When they aren't preparing rustic Italian eats, the chefs at This Side of Rome are busy tossing each New York–style pizza crust by hand. Their baskets of fried calamari and stuffed mushrooms pave the way for subs stuffed with ham, salami, and provolone. Inside the 60-seat dining room, guests gobble up slices of tiramisu while sipping on BYOB drinks. They can also nosh at home by opting for take-out or luring delivery drivers with a trail of parmesan cheese. Thursday through Saturday, guests can also enjoy southern comfort chef specials.
Village Grill slings hearty plates of Tex-Mex, Italian, and American recipes in a large, contemporary dining space. Recipes inspired by Cozumel and Monterey envelop enchiladas, quesadillas, and chicken breasts in cornhusks, adobo sauce, and pico de gallo. Center-cut pork chops and thick-cut steaks sizzle in skillets with merlot, white wine, and Jack Daniel's sauces before waiters ferry plates to cozy café tables amid red, green, and yellow walls dappled with murals and black-and-white photography. Village Grill also caters celebrations with platters of layered fruit or stacks of ribs, and memorable items such as watermelons carved with snappy phrases or annotated translations of War and Peace.
Michael Salerno celebrates the rich flavors of Italian food with recipes culled from the books of his beloved grandmother, Carmela, using never-frozen ingredients to create delicious steaks, seafood dishes, pastas, and salads. His restaurant?s softly lit dining space recalls a family dining room, replete with flowery wallpaper, old framed photographs, and relatives who don?t remember how old you are. Diners gather at the main rooms? tables or in high-backed booths for generous helpings of pasta, which bear ladlefuls of thick, savory sauce and juicy house-made meatballs, or break bread in the spacious banquet hall.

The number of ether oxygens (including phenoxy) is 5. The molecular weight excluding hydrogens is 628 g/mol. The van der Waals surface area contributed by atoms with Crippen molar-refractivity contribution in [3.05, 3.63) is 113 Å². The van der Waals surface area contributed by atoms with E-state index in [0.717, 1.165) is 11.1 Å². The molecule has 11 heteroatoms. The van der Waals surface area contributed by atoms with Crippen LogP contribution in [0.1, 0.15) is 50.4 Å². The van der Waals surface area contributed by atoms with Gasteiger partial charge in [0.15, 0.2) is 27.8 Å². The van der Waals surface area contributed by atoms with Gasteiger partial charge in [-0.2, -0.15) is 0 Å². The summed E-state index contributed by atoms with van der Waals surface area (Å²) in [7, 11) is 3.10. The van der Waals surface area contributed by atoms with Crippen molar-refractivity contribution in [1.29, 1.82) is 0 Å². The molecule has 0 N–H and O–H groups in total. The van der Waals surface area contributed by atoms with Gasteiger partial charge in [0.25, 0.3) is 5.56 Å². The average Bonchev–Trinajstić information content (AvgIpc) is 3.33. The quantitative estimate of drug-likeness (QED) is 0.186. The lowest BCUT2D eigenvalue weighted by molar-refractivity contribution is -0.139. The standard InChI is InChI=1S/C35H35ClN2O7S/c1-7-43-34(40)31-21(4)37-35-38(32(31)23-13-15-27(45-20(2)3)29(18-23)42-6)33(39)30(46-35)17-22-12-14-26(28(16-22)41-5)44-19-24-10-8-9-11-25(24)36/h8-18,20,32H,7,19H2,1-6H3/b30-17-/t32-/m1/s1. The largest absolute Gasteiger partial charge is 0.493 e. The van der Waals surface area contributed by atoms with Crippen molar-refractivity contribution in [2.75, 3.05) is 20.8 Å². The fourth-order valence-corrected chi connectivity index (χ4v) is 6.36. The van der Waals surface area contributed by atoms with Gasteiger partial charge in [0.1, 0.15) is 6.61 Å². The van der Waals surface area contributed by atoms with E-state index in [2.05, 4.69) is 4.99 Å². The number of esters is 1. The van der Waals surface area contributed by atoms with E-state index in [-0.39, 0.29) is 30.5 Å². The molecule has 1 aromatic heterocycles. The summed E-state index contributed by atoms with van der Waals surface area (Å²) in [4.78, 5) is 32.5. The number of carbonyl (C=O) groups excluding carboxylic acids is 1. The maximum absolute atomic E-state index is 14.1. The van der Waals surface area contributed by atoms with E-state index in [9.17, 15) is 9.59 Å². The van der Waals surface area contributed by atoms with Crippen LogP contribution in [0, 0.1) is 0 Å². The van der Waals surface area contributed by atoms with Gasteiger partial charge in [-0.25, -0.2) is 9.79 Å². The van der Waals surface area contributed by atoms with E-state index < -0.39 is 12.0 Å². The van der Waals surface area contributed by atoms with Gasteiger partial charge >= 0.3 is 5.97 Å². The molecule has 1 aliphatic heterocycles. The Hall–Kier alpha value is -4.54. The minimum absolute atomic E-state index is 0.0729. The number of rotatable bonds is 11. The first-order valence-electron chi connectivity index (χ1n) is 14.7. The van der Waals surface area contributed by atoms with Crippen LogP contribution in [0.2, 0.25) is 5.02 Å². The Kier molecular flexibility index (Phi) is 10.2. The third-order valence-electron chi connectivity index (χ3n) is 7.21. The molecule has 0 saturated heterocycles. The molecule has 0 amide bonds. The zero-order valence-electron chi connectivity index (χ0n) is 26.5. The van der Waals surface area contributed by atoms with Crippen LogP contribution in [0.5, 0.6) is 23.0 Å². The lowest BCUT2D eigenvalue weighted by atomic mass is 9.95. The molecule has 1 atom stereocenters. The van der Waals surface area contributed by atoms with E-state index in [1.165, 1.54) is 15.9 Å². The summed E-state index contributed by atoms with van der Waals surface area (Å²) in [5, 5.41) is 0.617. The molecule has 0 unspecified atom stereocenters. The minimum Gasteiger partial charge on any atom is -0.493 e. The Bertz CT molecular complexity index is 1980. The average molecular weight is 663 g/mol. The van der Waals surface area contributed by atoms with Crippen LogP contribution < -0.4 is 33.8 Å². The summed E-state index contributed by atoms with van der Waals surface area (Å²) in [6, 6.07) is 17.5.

Sauces play a starring role on the menu at Cafe Italia, from basic but hearty marinara and alfredo sauces to elaborate blends with port wine, vodka, and balsamic vinegar and honey. One of these deftly simmered medleys flavors each dish, whether the entree features broiled salmon or Angus-beef filet mignon. The feasts reflect culinary traditions from both northern and southern Italy and give a nod to the peninsula’s oceanfront bounty with shrimp, clams, mussels, and giant tridents instead of forks. Cafe Italia’s BYOB policy invites guests to dream up their own beverage pairings for each meal.
In Italy, l’aperitivo is time for socializing with friends over drinks and light snacks. Aperitivos Coffee & Wine Bar supplies this exact respite amid old-country surrounds of dark woods, brick, and stucco walls. Here, baristas add splashes of flavoring, such as sugar-free hazelnut, to Segafredo Coffee, or use it to craft caffeinated favorites like chai lattes. Bartenders, meanwhile, pour reds and white from an extensive list with selections that span everywhere from Argentina to Washington State.
All beverages complement upscale bistro fare, including six-ounce marinated steaks finished with blue cheese butter or flatbread pizzas topped with roasted chicken and a creamy garlic-and-onion sauce. On most weekends, feasts unfold as local musicians grace the Aperitivos stage with soothing tunes.
Frieda and Nick, along with the rest of the family at Nick's Pizza & Pasta, have been tossing dough, stuffing subs, and twirling pasta since 1995. Thanks to its menu of classic Italian comfort food, friendly atmosphere, and BYOB policy, the family has garnered a slew of return visitors who can't get enough of the hearty portions and fresh flavors. In addition to traditional pies, the cooks prepare Sicilian deep-dish pizzas, both of which can be topped with traditional marinara or tasty twists such as alfredo sauce or ricotta and spinach. They also stuff more than 10 specialty hot subs and plate traditional entrees, including veal parmigiana and baked ziti. From the first forkful of antipasti to the last bite of Amaretto cheesecake, meals at Nick's make lunch and dinner memorable.